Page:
DeKALB — For the past 11 years, Mark Matuszewski spent his career as a staff psychologist at Counseling and Consultation Services helping students find their way through difficult times.
A celebration of life service for Mark was held 11 a.m. Saturday at the Unitarian Universalist Fellowship of DeKalb, 158 N. Fourth St. The visitation was followed by a service at noon and a luncheon thereafter. Matuszewski died Nov. 28 at the age of 57.
Matuszewski’s wife Linda Matuszewski, an accountancy professor at NIU, said he helped students find success outside of the classroom.
“Mark would write letters of support for students who were struggling to their professors to help them understand the personal issues they were going through,” Linda said. “He also found a way to help students who are really different understand and help each other through group therapy. A lot of students benefited from that.”
Mark, a Michigan native, earned his bachelor’s degree in psychology from Alma College, where he met his wife.
Mark spent more than 25 years working in the mental health field after earning his master’s degree and a doctorate in clinical psychology from the University of Miami of Ohio, according to his obituary on the Ambrose and Squires Funeral Home website.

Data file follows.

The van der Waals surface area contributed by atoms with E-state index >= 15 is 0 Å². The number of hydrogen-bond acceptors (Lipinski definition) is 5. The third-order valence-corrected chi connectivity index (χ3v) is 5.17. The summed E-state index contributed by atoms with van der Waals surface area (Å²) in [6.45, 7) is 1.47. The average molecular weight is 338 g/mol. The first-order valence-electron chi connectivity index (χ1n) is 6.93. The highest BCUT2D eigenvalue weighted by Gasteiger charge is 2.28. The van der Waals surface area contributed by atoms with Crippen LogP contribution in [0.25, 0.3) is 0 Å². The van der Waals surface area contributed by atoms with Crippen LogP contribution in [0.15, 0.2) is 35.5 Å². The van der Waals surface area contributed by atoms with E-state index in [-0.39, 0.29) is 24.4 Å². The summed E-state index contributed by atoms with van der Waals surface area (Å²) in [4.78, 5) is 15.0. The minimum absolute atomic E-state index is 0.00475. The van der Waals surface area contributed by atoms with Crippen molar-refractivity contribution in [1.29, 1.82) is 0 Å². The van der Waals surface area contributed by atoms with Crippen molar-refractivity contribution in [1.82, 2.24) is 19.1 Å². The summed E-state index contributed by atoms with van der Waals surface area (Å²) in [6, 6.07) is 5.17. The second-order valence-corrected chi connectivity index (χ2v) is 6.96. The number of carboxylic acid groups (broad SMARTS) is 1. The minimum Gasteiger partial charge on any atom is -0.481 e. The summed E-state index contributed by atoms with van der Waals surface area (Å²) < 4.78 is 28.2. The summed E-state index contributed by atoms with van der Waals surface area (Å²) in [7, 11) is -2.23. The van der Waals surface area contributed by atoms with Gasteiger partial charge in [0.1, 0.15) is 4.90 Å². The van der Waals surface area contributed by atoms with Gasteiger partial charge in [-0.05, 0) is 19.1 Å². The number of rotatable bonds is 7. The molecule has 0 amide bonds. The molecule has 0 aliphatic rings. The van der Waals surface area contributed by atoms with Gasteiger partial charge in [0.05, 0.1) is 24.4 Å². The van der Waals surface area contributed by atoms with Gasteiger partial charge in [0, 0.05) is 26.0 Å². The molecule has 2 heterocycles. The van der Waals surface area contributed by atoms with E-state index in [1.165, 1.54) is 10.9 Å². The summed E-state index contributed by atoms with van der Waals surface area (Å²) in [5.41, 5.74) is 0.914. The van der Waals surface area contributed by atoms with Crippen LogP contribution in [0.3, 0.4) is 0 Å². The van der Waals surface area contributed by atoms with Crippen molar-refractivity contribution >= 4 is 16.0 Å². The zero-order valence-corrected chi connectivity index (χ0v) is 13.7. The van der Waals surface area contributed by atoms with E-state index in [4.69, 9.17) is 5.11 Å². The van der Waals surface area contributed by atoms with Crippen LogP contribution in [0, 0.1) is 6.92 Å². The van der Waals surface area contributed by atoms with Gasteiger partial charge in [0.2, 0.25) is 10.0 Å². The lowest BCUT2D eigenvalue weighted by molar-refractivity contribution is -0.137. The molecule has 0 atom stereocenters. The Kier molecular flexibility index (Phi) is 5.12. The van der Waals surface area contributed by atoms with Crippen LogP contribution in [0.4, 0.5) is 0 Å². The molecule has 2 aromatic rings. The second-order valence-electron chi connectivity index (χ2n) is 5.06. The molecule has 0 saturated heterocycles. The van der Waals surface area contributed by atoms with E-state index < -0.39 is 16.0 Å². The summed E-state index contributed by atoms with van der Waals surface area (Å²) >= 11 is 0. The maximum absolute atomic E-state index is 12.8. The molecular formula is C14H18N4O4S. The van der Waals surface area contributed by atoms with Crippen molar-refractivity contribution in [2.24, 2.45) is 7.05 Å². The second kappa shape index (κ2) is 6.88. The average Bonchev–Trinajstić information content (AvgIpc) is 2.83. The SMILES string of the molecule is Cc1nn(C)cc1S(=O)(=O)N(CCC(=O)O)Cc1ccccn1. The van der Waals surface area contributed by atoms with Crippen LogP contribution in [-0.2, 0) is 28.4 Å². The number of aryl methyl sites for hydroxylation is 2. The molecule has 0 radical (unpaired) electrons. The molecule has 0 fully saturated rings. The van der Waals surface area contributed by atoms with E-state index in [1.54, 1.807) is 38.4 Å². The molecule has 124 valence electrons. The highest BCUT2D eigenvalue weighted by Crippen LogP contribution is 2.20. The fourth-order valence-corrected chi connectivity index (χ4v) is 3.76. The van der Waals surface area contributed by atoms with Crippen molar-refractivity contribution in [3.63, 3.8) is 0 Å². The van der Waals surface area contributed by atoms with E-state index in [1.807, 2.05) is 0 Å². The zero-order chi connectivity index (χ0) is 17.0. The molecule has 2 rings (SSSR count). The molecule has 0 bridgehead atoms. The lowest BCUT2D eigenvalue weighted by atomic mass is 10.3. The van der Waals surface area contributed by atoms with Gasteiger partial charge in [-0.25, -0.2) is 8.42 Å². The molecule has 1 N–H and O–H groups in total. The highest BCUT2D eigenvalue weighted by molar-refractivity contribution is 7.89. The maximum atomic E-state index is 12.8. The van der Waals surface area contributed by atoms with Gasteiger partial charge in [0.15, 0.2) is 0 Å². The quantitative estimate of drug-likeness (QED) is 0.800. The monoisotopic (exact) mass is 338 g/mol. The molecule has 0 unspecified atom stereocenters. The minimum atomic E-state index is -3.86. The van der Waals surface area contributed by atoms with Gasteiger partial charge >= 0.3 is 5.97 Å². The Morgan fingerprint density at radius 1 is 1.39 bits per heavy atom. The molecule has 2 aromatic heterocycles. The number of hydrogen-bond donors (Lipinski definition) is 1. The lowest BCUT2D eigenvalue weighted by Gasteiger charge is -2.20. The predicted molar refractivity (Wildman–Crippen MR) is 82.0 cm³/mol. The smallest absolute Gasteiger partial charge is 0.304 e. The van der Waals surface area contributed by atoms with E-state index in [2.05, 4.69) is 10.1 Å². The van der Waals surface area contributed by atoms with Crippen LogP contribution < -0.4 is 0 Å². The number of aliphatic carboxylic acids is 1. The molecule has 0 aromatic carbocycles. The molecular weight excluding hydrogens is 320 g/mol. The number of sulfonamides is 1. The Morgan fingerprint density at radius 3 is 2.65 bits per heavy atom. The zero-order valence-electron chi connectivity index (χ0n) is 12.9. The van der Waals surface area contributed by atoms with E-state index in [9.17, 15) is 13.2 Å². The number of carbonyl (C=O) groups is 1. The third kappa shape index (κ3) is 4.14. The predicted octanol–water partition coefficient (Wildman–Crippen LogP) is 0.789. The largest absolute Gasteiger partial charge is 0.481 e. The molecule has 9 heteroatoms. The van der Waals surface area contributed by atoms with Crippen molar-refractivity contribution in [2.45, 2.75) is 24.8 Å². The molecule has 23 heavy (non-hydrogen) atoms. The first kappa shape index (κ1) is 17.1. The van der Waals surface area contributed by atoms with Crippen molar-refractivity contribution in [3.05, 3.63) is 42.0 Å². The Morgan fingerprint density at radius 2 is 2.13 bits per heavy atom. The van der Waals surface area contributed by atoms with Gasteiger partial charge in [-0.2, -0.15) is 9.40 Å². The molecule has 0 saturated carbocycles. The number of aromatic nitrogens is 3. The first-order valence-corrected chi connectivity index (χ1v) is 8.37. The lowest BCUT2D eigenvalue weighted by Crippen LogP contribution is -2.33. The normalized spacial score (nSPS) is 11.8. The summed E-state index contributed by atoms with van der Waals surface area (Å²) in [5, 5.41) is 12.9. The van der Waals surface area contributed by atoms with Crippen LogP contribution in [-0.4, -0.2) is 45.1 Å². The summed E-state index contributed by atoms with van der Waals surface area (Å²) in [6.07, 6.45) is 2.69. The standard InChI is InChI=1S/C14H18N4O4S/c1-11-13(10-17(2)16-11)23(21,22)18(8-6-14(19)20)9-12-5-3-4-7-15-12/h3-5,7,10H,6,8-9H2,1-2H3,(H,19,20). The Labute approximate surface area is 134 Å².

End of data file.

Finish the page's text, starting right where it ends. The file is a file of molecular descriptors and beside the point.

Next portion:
Mark got his start in the mental health world after he received his masters degree and went on to work for the Mental Health Recovery Services of Warren & Clinton Counties, where he served as a therapist. Mark moved to DeKalb in 2006 with his wife.
Linda said after the Feb. 14, 2008 shooting at NIU, a staff psychologist position opened up, and Mark took it. She said her husband didn’t just impact the students he served but also the interns and practicum students who worked in the department.
Linda said a few of her favorite memories with Mark include traveling around the world from Great Britain to Washington D.C. and spending time outdoors. Mark also loved running and completed many marathons in Cincinnati, Chicago and Virginia, she said.
“We were married for 30 years; he was the love of my life, and it’s hard to imagine life without him,” she said. “Even though we never had children of our own, family was really important to us, and his family became my family and my family became his.”
Mark is also remembered for being a good listener and creating deeply personal connections with others, according to his obituary on the Ambrose and Squires Funeral Home website.
Linda said balancing their careers between the two of them was hard, but worth it.
“He was my champion,” she said. “I felt like he was always in my corner and supported me no matter what I wanted career-wise, and that’s a rare thing to find.”
Mark is survived by his wife, his mother Betty Matuszewski, two brothers, numerous nieces and a nephew.